Europe's largest food retailer Carrefour has raised its cash flow target for this year as sales growth accelerated in the third quarter, especially in the firm's core French market. Carrefour's closely watched hypermarkets benefitted from their 'attractive' low-price offers as buyers grappled with inflation, the company said. Carrefour noted that it now expected free cash flow to come in 'comfortably above' €1 billion at the end of 2022, up from a previous forecast of 'at least' €1 billion, reports Reuters. Chairman and chief executive Alexandre Bompard told analysts he was confident over prospects for the fourth quarter. Carrefour was well armed to deal with an inflationary environment that would extend well into 2023, he added. Overall, business was consistent with the market consensus for full year 2022 operating profit, Bompard said, without citing a figure.
As consumers across Europe look to stretch their income as far as it can go over the next few months, many are looking at their shopping basket as the first port of call for savings, reports ESMmagazine.com. With this in mind, a recent INSEAD report on retail buying alliances uses the example of the AgeCore alliance (originally formed in 2015, and featuring Edeka, Colruyt, Coop, Intermarché, Conad and Eroski) to suggest that retailers belonging to a buying alliance provide cheaper products, across almost the entire store. INSEAD’s report, International Retail Buying Groups: A Force for the Good? The case of AgeCore/EDEKA, investigated whether German market leader Edeka’s membership of AgeCore led to lower consumer prices as a result of improved buying conditions, comparing shopper prices based on scanner data for a data set of over six million observations comprised of 138,000 SKUs from 20 food categories based on monthly observations over a six-year period.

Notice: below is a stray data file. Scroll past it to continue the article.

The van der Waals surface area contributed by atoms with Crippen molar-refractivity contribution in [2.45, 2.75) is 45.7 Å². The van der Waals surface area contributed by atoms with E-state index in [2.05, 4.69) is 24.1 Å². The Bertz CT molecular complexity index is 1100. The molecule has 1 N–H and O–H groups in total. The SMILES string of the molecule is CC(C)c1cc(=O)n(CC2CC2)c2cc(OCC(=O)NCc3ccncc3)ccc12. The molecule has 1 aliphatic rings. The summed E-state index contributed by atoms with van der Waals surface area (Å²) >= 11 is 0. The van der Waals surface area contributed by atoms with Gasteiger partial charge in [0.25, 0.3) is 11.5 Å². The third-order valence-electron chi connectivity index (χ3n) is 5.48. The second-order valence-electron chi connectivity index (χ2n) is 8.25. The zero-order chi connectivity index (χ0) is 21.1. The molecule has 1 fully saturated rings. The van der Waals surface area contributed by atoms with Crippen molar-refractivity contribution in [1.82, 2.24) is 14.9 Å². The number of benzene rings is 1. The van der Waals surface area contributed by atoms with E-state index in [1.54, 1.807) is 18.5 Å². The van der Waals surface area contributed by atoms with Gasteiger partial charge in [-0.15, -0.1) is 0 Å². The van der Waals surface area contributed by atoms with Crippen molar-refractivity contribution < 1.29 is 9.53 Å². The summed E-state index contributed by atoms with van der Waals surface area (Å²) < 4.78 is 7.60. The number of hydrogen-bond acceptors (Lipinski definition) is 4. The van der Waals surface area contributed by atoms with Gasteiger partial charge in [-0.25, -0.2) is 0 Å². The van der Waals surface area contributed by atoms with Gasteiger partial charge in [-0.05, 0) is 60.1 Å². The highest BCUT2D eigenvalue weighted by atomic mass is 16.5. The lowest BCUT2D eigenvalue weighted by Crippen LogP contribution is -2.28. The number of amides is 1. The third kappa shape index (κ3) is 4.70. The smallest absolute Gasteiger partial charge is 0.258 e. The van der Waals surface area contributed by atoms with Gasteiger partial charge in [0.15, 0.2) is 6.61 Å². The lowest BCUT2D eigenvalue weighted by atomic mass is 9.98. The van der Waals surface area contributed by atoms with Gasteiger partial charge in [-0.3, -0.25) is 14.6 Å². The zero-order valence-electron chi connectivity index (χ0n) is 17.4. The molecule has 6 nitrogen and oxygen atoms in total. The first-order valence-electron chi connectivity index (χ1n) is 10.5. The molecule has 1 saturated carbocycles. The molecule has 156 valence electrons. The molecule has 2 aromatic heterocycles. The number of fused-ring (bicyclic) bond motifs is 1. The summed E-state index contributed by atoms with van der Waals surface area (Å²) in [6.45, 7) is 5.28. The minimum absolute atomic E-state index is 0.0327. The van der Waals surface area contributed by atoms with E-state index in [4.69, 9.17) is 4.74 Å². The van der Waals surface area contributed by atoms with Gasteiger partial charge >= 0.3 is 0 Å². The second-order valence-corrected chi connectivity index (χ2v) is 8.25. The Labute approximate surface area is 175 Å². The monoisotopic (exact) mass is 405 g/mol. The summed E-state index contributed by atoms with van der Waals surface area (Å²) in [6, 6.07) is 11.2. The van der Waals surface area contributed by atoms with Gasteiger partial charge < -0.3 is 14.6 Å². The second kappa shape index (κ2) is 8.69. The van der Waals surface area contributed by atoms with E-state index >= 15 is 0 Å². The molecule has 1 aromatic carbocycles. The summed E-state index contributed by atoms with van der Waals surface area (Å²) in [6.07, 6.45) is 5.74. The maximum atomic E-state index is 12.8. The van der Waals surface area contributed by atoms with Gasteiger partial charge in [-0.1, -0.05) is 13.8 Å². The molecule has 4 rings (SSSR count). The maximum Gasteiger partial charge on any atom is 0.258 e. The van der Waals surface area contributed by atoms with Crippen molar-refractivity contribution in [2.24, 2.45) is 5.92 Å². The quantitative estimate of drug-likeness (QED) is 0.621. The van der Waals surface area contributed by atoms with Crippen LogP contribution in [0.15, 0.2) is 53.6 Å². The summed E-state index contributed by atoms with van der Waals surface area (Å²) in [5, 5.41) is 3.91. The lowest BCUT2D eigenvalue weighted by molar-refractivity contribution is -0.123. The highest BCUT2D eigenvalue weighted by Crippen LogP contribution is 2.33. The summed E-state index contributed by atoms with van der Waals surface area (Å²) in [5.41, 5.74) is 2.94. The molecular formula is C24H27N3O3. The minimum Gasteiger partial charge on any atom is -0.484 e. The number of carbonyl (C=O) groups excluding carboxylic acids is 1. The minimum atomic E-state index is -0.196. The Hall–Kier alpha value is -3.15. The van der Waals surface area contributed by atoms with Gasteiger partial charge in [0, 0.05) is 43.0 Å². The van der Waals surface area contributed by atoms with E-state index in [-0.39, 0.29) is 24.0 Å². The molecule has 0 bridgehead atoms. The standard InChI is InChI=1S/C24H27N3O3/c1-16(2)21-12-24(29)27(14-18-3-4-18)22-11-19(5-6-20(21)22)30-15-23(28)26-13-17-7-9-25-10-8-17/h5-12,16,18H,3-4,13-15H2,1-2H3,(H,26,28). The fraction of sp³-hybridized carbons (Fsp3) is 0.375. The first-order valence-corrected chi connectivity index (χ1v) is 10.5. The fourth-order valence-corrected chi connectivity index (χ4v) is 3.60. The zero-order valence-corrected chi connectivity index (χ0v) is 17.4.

McDonald's Corp beat quarterly comparable sales and profit estimates on Thursday, helped by higher menu prices and an increase in restaurant traffic from inflation-weary customers looking for value meals. The company's shares rose 2.7% to $263.58 in premarket trading. According to Reuters, like other fast-food chains, McDonald's has been forced to raise prices of its burgers and fries to keep up with surging commodity and labor costs, but its meals are still cheaper than eating out at dine-in restaurants keeping demand resilient even as consumer spending power gets crimped. Visits to the burger chain's US restaurants increased 6.2% in September, outpacing traffic to the broader quick-service restaurant space which rose just 0.8%, according to data from Placer.ai, a location analytics firm.